The Ineichens originate from Switzerland. My great grandfather Josef left his farm in Gölpi, Village of Gelfingen, Hitzkirch, in the canton of Luzern. He was a Swiss German- speaking young man, of Roman Catholic creed, when he left for London. He had 6 brothers and sisters and I presume his older brother Leonz was expected to inherit the farm and carry on the farming life.Josef was born on the 22nd march 1875.
The other siblings were Elisabeth, Anna, Barbara, Marie and Albert. Their father was Kasper and their mother Verena Egli.
Josef would have been in his twenties when he came to London where he became a waiter. He married Mary Hatchard my great grandmother on the 14th of April 1899.
I really have very little information about Josef Ineichen. He lived in Westminster more precisely at 42, Moreland buildings, in Smith square. When he married Mary Hatchard, she already had a son, William George who was at the time 5 years old.
I am curious whether Josef managed to speak good English and what sort of a person he was. Does anyone know?
He passed away on the 1st of july 1949, aged 74.
Most great cities have developed, thanks to the influence of immigration. Big capital cities have attracted people from all over the world and made them metropolis and melting pots. London is no exception. My own family has had their share of immigration and I am not the first one to have started a new life, far away from the place where I grew up.
My great grandfather Josef Ineichen left his countryside agricultural life in the Luzern Canton for a move to London. I have no record of when this happened or why, but considering he was born in 1875 it should have been sometime around 1895. Josef married in 1899 with my great grandmother Mary Hatchard who was 13 years older than him. They lived in Westminster very near the old Tate gallery.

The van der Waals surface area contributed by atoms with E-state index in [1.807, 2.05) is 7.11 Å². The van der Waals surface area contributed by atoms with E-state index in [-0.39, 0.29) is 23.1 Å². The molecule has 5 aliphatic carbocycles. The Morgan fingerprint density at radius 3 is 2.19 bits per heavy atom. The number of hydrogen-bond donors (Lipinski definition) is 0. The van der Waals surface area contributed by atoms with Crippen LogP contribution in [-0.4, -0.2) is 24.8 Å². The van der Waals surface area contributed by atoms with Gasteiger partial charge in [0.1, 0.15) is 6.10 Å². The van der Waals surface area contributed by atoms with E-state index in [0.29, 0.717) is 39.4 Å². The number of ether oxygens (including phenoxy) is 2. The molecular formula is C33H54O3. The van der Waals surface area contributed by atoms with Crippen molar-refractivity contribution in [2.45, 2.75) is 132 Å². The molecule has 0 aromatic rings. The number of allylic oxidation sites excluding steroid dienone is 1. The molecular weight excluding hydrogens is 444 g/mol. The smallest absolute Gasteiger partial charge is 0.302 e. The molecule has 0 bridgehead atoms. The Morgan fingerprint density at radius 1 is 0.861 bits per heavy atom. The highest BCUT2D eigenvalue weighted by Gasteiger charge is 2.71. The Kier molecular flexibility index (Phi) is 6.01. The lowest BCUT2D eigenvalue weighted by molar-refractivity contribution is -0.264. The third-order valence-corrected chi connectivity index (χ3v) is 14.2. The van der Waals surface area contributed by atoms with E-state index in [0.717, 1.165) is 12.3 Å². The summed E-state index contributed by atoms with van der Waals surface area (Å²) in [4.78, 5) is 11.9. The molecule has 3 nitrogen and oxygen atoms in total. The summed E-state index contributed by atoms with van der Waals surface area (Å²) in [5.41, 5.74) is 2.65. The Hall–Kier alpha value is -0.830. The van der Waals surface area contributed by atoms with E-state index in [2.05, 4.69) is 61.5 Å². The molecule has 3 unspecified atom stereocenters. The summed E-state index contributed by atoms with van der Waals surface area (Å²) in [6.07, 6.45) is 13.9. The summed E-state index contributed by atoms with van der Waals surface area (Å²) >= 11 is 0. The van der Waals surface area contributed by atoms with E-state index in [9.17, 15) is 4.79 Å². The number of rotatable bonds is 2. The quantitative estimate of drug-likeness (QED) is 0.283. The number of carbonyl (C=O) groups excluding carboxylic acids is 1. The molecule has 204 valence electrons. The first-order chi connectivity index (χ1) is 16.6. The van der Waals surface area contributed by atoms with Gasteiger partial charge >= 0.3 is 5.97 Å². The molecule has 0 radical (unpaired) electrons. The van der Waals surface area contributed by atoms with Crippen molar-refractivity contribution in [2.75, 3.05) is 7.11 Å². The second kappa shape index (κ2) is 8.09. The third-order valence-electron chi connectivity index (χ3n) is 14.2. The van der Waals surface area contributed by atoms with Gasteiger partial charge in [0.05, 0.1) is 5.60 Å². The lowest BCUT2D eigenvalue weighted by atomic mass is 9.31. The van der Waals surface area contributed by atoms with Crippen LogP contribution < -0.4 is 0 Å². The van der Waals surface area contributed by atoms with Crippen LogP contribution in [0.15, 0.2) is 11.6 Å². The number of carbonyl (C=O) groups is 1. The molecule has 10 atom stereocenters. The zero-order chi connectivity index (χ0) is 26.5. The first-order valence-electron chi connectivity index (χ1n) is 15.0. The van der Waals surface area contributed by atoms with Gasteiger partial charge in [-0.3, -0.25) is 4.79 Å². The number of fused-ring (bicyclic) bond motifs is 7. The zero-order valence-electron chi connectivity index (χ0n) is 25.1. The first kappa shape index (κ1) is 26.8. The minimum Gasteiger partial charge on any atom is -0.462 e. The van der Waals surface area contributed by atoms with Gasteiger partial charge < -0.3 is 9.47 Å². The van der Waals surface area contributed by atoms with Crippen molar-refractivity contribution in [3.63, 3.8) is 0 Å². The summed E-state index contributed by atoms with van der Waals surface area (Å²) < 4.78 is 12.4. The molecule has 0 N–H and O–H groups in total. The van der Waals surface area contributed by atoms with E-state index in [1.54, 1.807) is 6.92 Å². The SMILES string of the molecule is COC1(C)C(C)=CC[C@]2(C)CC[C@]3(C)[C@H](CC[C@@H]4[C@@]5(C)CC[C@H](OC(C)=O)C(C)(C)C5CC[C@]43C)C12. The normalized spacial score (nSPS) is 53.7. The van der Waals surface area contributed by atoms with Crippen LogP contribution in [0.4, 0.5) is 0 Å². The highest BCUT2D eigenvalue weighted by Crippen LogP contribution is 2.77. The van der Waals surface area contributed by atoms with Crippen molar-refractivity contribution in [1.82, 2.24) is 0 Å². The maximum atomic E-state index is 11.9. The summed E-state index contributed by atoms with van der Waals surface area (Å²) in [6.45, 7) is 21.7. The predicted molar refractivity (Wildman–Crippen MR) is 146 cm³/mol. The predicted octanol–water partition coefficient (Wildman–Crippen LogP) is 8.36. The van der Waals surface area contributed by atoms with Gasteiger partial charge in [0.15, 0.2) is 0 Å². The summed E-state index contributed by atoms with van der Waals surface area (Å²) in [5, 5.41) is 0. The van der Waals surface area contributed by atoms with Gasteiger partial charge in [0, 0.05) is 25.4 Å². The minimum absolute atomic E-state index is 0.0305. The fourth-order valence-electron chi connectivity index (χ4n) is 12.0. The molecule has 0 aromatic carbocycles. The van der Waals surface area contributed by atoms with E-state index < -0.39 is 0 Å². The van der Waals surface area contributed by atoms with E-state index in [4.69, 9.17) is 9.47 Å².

Like many immigrants of that time he went into catering and worked as a waiter. I was always curious to learn something about the name and its roots. In 1986 I set out to look for the Swiss connection.
We drove to Hitzkirch, a small community, but seat to a strong Roman Catholic center, where priests were trained. I knew that their village was Gelfingen. Somehow I got in touch with the local priest Father Willi Hofsteler, who immediately made a phone call and took us by car up and down some hills to arrive in a farmhouse called Gölpi. This was the place my grandfather had left. It was a return to some of my roots and it became more dramatic as a couple of my grandfather‘s cousins received and talked in Swiss German which is not a language I can understand. Curiously some family traces were recognizable!